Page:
That's pretty much what I have here. Had it laying around the shop and never gave it a thought.

    This is vinyl like what you would for seat covers, car roof tops etc. Has that fuzzy white stuff on the back side. I put it through the flame test and it wouldn't ignite. Just melted a little and stunk some. I guess this is the stuff to use. I will make a custom fit bib / apron to cover what I want to protect on the machine. Will probably have to do it in two pieces to allow the table to move with out bunching the material up. Maybe some velcro to secure it around the column etc. I'll have to play around. Just like putting way covers on your mill !

    JL...............

    Click image for larger version

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  • JoeLee
    replied
    Originally posted by loose nut View Post
    Get some fibreglass fabric, auto body stuff thicker if possible. Maybe from a fibreglass boat builder. We used that to control sparks and for heat insulation while welding. It doesn't burn but will melt if exposed to high heat like direct contact with a torch flame.
    I have some of that fiberglass cloth. It's nasty stuff to work with. Breaks down, falls apart and goes everywhere. Unless it's coated with rubber like in a tarp form.

    JL.....................

    Leave a comment:


  • loose nut
    replied
    Get some fibreglass fabric, auto body stuff thicker if possible. Maybe from a fibreglass boat builder. We used that to control sparks and for heat insulation while welding. It doesn't burn but will melt if exposed to high heat like direct contact with a torch flame.

    Leave a comment:


  • Corbettprime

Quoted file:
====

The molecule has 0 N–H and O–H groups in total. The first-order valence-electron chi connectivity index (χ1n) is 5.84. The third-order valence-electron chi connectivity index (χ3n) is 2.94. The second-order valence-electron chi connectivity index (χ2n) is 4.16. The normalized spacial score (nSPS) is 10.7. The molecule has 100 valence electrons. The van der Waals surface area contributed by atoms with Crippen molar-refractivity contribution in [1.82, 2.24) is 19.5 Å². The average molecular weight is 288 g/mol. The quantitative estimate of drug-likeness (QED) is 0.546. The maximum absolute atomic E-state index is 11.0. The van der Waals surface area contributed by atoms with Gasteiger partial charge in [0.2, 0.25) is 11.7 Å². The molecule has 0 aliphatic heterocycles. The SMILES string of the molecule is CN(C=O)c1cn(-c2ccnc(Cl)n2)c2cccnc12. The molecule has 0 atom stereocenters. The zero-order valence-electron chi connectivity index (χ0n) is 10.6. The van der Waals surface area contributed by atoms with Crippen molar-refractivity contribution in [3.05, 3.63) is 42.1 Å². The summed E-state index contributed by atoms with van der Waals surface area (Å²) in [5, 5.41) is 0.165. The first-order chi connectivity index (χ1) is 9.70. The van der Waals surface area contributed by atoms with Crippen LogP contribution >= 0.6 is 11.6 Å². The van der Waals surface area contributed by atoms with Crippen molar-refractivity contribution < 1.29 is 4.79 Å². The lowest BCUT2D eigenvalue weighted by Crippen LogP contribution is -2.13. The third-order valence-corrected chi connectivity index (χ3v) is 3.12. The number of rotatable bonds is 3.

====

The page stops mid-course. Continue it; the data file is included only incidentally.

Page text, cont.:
replied
    Just for giggles and grins, get some clear vinyl sheeting from your wifes/girlfriends favorite fabric store. Available in several weights/thicknesses, very inexpensive.

    Leave a comment:


  • JoeLee
    replied
    Originally posted by dian View Post
    not shure how much of the stuff you need. curtain is different from machine cover. i would try this.

    spark resistant fabric: take some linen (or get cotton bed sheet from op-shop). soak in 10-30% waterglass. preferably let dry in the final shape. it will get a bit hard*, will be water, dust and spark resistant. not much to loose, before spending money on silicon or some space-flight material. if your in a hurry condition with co2.

    *will tend to keep its shape

    but above all, put the grinder in a corner.
    I don't need much....... one sq. yard would be enough to do what I want.

    I found some vinyl material in the shop. It would probably suffice but the back side has that felt fuzzy stuff on it. Not sure about it being safe, even though it would be on the underside.

    JL.................

    Leave a comment:


  • JoeLee
    replied
    Originally posted by reggie_obe View Post
    Might consider welding curtain material, but if you want something smooth and flexible that will catch and extinguish sparks, maybe a good weight of smooth cotton canvas.
    I have some of that welding curtain plastic, it's pretty stiff stuff.

    JL..................

    Leave a comment:


  • loose nut
    replied
    Originally posted by epicfail48 View Post